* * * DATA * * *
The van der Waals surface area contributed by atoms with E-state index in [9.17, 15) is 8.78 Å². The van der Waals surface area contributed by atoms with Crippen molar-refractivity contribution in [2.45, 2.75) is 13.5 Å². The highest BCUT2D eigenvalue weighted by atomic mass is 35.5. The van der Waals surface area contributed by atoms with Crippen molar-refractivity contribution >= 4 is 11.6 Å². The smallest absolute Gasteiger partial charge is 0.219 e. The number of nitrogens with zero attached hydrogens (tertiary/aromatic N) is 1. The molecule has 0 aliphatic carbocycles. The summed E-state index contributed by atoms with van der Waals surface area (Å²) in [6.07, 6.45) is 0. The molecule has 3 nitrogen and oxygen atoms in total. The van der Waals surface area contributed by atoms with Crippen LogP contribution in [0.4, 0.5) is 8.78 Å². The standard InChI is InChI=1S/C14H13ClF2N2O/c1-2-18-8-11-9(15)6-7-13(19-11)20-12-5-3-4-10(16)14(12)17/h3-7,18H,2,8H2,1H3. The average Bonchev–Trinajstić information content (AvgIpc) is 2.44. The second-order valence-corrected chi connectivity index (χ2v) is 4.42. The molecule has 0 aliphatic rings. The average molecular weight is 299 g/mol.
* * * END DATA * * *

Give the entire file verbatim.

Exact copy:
The van der Waals surface area contributed by atoms with E-state index in [9.17, 15) is 8.78 Å². The van der Waals surface area contributed by atoms with Crippen molar-refractivity contribution in [2.45, 2.75) is 13.5 Å². The highest BCUT2D eigenvalue weighted by atomic mass is 35.5. The van der Waals surface area contributed by atoms with Crippen molar-refractivity contribution >= 4 is 11.6 Å². The smallest absolute Gasteiger partial charge is 0.219 e. The number of nitrogens with zero attached hydrogens (tertiary/aromatic N) is 1. The molecule has 0 aliphatic carbocycles. The summed E-state index contributed by atoms with van der Waals surface area (Å²) in [6.07, 6.45) is 0. The molecule has 3 nitrogen and oxygen atoms in total. The van der Waals surface area contributed by atoms with Crippen LogP contribution in [0.4, 0.5) is 8.78 Å². The standard InChI is InChI=1S/C14H13ClF2N2O/c1-2-18-8-11-9(15)6-7-13(19-11)20-12-5-3-4-10(16)14(12)17/h3-7,18H,2,8H2,1H3. The average Bonchev–Trinajstić information content (AvgIpc) is 2.44. The second-order valence-corrected chi connectivity index (χ2v) is 4.42. The molecule has 0 aliphatic rings. The average molecular weight is 299 g/mol.